Hillary Clinton has said she became dizzy but did not lose consciousness when she stumbled on the way out of the 9/11 memorial ceremony on Sunday.
The Democratic presidential candidate said in an interview on CNN that she felt dizzy and "did lose my balance" while waiting for the motorcade. But she felt immediately better after getting into her air-conditioned vehicle.
She said she did not immediately disclose that she has been diagnosed with pneumonia because she "just didn't think it was going to be that big a deal".
Mrs Clinton said her doctor had told her to rest for five days, but she "didn't follow that very wise advice".
She added that she will be back on the campaign trail "in the next couple of days".
Asked whether she had fainted at the New York event, Mrs Clinton replied: "No, I didn't. I felt dizzy and I did lose my balance for a minute. But I got in, once I could sit down, once I could cool off, once I got some water, I immediately started feeling better."
She later told supporters via text message and Facebook: "I'm feeling fine and getting better." She added: "Like anyone who's ever been home sick from work, I'm just anxious to get back out there."
Her comments came as her campaign scrambled to head off lasting damage from a difficult weekend. Aides are promising to release more of her medical records following her bout of pneumonia and conceding they were too slow in providing information about her condition.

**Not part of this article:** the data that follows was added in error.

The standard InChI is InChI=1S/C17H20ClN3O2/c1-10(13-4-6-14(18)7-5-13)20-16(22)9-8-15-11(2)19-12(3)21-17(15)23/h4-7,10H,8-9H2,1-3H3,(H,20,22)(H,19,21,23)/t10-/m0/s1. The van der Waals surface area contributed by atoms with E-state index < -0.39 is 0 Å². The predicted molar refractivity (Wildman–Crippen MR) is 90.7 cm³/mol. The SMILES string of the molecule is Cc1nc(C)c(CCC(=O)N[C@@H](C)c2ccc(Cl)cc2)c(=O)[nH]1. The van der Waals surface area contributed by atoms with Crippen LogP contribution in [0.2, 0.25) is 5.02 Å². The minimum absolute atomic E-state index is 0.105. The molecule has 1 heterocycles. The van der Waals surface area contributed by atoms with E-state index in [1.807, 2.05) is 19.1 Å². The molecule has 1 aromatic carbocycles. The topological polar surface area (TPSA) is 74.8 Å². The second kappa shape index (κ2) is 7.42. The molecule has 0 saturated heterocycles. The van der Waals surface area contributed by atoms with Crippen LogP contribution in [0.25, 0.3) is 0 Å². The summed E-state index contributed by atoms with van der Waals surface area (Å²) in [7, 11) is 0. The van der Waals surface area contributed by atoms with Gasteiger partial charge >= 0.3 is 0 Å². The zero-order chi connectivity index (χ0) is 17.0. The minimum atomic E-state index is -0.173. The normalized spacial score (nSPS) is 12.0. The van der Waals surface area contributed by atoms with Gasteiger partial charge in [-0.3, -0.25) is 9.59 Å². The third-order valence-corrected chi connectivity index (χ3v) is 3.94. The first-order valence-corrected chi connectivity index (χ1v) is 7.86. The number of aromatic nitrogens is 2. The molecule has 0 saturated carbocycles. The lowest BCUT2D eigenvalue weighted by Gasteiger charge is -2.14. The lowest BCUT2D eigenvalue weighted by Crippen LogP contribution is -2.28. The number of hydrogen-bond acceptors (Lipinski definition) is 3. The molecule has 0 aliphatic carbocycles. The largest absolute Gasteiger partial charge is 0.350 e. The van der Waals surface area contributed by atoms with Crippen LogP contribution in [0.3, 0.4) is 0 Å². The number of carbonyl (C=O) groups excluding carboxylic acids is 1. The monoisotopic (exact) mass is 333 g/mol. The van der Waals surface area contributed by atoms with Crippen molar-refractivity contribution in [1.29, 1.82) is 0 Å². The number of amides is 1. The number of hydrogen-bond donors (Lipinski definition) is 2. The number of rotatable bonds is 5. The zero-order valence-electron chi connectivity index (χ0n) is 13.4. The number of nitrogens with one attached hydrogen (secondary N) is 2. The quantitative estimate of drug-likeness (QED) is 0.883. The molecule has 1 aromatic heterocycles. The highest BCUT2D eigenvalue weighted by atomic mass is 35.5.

An outbreak of respiratory illness swept through Mrs Clinton's campaign in the weeks before she was diagnosed with pneumonia, campaign aides said.
They said it was Mrs Clinton's decision to attend weekend fundraisers and the Sunday ceremony in lower Manhattan, despite the diagnosis of pneumonia.
Late on Sunday evening, she cancelled a California campaign trip scheduled for early this week. Her husband, former president Bill Clinton, will headline some of her events.
Read More: What happens if Hillary Clinton pulls out of US Presidential race?
Her Republican Party rival Donald Trump, who has long questioned Mrs Clinton's fitness for the presidency, was notably restrained on the health matter, saying he hopes she feels better soon.
He focused on her remark last week that half of his supporters belonged in "a basket of deplorables," denouncing the comment as "an explicit attack on the American voter" and suggesting that it makes her unfit for the presidency.
"You cannot run for president if you have such contempt in your heart for the American voter," he said at a rally in Asheville, North Carolina. "You can't lead this nation if you have such a low opinion of its citizens."
But even as the tycoon defended his backers, one lashed out at protesters in the hall by appearing to punch and slap them.
The rally was interrupted several times by demonstrators and, at one moment, brief violence.
As several protesters were being escorted out by security, a man in the crowd grabbed a male protester around the neck and then punched him. He then slapped at a woman being led out. The Trump supporter was not ejected by security.
The celebrity businessman talked through the scuffle and said after the disturbance: "Is there any place more fun than a Trump rally?"